The next round of fallout from the Foxtail concert is detailed in Sunday’s NJ, where we learn that Parks and Rec Deputy Director Shawn Allen let Foxtail’s organizers use Allen’s non-profit to get a temporary liquor license. The problem, though:
Allen allowed Potter to use his nonprofit to help the concert despite a provision in the city’s code of conduct, which states that “no city employee, officer or honorary city official may represent or otherwise assist any private enterprise with respect to any matter before the city.” Under state law, only not-for-profit entities can receive what are officially known as gathering licenses to sell alcohol on particular days.
Charles Potter, the mayor’s cousin, previously had not been linked directly to the festival that has ignited such controversy in Williams’ first year in office. Allen said he went to the legislator’s insurance agency, where Charles Potter provided him a copy of the gathering license application and later took it for processing.
After receiving a copy of the license, Allen said he forwarded it to Charles Potter.
Delaware Alcoholic Beverage Commissioner John Cordrey said such arrangements with non-profits are not unusual. For example, a wedding party could ask a non-profit to secure a gathering license to serve alcohol if a for-profit reception site did not have a liquor license, he said.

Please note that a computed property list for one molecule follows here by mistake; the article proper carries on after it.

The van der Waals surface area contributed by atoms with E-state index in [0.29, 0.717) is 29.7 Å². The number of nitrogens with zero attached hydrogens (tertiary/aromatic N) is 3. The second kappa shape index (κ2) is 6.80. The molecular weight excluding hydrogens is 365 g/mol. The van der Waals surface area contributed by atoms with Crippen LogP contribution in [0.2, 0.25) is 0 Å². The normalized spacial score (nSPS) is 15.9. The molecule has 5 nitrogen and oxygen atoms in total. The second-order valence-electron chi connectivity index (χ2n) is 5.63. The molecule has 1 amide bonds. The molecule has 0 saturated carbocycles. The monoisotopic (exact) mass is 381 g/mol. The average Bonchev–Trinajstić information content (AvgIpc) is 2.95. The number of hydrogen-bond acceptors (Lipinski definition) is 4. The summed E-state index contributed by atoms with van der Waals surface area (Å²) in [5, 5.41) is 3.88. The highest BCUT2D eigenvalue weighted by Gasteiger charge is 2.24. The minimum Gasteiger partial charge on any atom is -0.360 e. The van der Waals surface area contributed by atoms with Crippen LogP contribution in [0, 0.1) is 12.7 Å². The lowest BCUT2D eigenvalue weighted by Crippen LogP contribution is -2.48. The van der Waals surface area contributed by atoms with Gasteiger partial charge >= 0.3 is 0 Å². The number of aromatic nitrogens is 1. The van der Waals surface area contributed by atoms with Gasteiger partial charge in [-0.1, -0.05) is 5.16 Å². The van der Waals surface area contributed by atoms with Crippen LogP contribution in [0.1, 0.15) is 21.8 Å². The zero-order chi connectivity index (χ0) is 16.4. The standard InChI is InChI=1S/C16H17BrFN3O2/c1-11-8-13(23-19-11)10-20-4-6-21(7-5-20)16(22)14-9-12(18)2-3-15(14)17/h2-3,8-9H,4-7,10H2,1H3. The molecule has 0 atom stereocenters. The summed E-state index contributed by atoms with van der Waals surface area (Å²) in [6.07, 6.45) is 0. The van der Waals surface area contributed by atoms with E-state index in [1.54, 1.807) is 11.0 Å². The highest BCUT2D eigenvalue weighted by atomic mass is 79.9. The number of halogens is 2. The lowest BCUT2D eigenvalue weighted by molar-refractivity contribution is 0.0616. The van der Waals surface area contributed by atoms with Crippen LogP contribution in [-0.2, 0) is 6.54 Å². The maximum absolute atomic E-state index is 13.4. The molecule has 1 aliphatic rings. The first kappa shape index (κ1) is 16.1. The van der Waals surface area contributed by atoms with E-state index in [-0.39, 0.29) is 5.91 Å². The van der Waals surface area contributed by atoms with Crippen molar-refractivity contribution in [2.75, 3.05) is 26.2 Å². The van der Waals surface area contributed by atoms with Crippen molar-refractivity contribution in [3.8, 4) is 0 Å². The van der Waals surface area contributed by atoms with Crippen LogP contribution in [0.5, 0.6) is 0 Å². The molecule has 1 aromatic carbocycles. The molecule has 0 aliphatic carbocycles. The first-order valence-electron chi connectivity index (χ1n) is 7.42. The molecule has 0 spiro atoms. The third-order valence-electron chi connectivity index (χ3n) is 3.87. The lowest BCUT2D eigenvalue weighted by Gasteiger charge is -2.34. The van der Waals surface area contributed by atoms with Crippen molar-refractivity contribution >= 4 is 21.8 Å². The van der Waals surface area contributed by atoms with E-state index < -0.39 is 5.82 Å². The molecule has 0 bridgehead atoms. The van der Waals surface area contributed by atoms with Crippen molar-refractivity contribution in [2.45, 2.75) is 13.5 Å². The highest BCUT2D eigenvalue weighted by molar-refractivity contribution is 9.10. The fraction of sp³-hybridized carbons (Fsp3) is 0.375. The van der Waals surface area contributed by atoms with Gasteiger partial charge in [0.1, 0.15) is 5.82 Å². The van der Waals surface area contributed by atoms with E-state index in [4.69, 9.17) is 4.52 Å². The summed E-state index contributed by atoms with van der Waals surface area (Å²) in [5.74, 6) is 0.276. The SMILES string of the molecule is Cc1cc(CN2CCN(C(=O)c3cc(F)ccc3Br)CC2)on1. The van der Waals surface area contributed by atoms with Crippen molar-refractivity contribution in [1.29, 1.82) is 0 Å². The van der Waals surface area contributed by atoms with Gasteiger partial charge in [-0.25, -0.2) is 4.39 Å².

If you are a for-profit, though, you aren’t supposed to keep the profits from the alcohol sales if you have a non-profit standing for your gathering licence. The non-profit should be getting the profits, and Allen’s group did not. Allen says he had no idea that this was supposed to be the arrangement — although how you can not get the rules clear for a gathering licence (basically a one day liquor licence) that is being issued in your group’s name makes no sense to me. Most non-profits have insurance or even corporate structures that mean that you need to be very clear about your role, responsibilities and liabilities for liquor licences should be. And if Mr. Allen did not know, then it is especially despicable for Charles Potter to just use Mr. Allen like this — Allen has been a longstanding supporter of Potter and Williams and hanging Allen out to dry like this is not the act of friendship or loyalty supporters have a right to expect.
But the ethics problem again:
Allen allowed Potter to use his nonprofit to help the concert despite a provision in the city’s code of conduct, which states that “no city employee, officer or honorary city official may represent or otherwise assist any private enterprise with respect to any matter before the city.”
So what does it take for the City to enforce its Ethics Policy? Seriously, there’s little point to having one if you won’t insist that your employees (friends or no) live by it. Because you won’t be improving the trust relationship with Wilmington citizens if we continue to see the tatters of that policy, rather than a fierce defense of the City’s reputation and brand.